Thursday, November 4, 2010

Qualities of Leadership, Part 1...

1 Timothy 3:2-7 (NIV)

2 Now the overseer is to be above reproach, faithful to his wife, temperate, self-controlled, respectable, hospitable, able to teach, 3 not given to drunkenness, not violent but gentle, not quarrelsome, not a lover of money. 4 He must manage his own family well and see that his children obey him, and he must do so in a manner worthy of full respect. 5 (If anyone does not know how to manage his own family, how can he take care of God’s church?) 6 He must not be a recent convert, or he may become conceited and fall under the same judgment as the devil. 7 He must also have a good reputation with outsiders, so that he will not fall into disgrace and into the devil’s trap. - Paul (apostle, pharisee, church planter, servant, author, example)


Without this essential quality, all other gifts remain as dwarfs: they cannot grow. So discipline appears first on our list. BEFORE WE CAN CONQUER THE WORLD, WE MUST FIRST CONQUER THE SELF. - J. Oswald Sanders

This truly is a game changer. I've noticed it in my life and among my peers. Where discipline exists and has existed, a tendency for effectiveness and success follows. Whether business, social services, or even church, without discipline, no work will ever grow beyond an individual.

I think that's why it may be so hard to intentionally develop self discipline. We don't want it to grow beyond ourselves. And if we honestly look inside, at times, leaders find validation in others looking to them and only them. A disciplined leader will develop and lead other leaders, not just the people of his/her company. If this is truly the case, an effective leader eventually works him/herself out of a job.

Similarly, it's ironic how discipline can exist at a work place, but not in the home place. Whether personal or with family, if effectiveness and success follow discipline at work, would the same not be true at home? Discipline in finances yields savings, better succession planning, vacation planning, and retirement planning. All excellent and valuable things, in light of our current realities. Discipline in time with spouse and children will all lead to deeper and more intimate relationships = meaningful homes. Discipline in time with God develops more of Christ in one's self and less of self in one's self.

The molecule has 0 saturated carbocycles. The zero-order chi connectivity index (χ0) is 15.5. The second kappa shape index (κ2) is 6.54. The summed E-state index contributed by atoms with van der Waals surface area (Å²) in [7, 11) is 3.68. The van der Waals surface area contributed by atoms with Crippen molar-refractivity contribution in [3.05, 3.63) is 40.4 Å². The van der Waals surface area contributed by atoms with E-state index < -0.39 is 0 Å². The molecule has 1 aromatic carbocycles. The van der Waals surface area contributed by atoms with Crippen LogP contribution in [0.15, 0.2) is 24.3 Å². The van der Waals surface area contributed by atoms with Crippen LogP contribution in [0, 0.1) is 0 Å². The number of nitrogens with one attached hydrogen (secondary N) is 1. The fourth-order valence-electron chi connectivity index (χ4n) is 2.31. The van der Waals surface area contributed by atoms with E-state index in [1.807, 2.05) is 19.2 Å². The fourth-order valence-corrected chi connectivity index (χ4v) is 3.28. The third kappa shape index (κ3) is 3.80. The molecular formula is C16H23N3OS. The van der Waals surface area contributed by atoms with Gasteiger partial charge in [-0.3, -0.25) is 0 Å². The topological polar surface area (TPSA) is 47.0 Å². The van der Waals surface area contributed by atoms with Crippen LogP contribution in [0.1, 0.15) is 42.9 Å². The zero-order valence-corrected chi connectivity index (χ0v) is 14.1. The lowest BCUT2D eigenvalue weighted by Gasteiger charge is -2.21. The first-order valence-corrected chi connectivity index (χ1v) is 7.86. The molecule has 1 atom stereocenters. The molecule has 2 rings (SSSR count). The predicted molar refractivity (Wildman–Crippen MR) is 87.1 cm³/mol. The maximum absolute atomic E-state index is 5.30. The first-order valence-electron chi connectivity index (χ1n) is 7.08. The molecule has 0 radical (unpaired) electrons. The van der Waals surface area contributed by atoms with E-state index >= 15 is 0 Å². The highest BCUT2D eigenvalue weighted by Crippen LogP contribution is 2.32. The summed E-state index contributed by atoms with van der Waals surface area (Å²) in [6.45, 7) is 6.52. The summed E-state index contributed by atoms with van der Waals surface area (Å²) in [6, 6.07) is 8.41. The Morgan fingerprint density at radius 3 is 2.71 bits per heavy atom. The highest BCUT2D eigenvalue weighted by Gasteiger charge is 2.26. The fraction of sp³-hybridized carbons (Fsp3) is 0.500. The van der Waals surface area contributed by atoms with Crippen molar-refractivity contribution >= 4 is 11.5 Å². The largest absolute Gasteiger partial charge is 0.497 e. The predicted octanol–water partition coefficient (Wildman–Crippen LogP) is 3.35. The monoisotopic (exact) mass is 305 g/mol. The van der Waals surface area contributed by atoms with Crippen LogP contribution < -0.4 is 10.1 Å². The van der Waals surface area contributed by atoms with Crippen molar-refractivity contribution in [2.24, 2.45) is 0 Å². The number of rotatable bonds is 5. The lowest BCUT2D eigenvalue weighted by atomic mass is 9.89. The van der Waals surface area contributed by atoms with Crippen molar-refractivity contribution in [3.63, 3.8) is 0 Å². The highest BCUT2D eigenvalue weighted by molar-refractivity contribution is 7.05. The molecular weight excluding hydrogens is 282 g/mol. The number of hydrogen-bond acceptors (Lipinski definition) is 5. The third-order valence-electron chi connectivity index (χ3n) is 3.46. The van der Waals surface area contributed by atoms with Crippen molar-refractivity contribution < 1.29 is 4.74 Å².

Discipline. The best athletes are the best because they were more disciplined than the rest. The best businesses are the best, because they are more disciplined. Churches, small or large, are the best because of their disciplined practices to serve and disciple.

Discipline, the road less traveled.

Tuesday, November 2, 2010

Peter on leadership...

1 Peter 5:1-7 (NIV)

1 To the elders among you, I appeal as a fellow elder and a witness of Christ’s sufferings who also will share in the glory to be revealed: 2 Be shepherds of God’s flock that is under your care, watching over them—not because you must, but because you are willing, as God wants you to be; not pursuing dishonest gain, but eager to serve; 3 not lording it over those entrusted to you, but being examples to the flock. 4 And when the Chief Shepherd appears, you will receive the crown of glory that will never fade away. 5 In the same way, you who are younger, submit yourselves to your elders. All of you, clothe yourselves with humility toward one another, because, “God opposes the proud but shows favor to the humble.” 6 Humble yourselves, therefore, under God’s mighty hand, that he may lift you up in due time. 7 Cast all your anxiety on him because he cares for you.


The flock belongs to God; He's entrusted their care to us. So then, what is our motivation to care for others?

It must have been difficult to be a leader when your life and the lives of others were riding on it. Similarly, modern leadership can undervalue the worth of a life. Lives still hang in the balance. Our urgency isn't there, thus causing a half hearted approach to leadership and caring for the flock. Where care occurs, genuine concern is present.

Peter says to the leaders, "Shepherd your people like God." Just as Israel is God's special allotment, the people we have to serve in the church or anywhere else are our special allotment; and our whole attitude to them must be the attitude of God; we must shepherd them like God. What a vision opens out! What an ideal! And what a condemnation! It is our task to show people the forbearance of God, the forgiveness of God, the seeking love of God, the limitless service of God. - William Barclay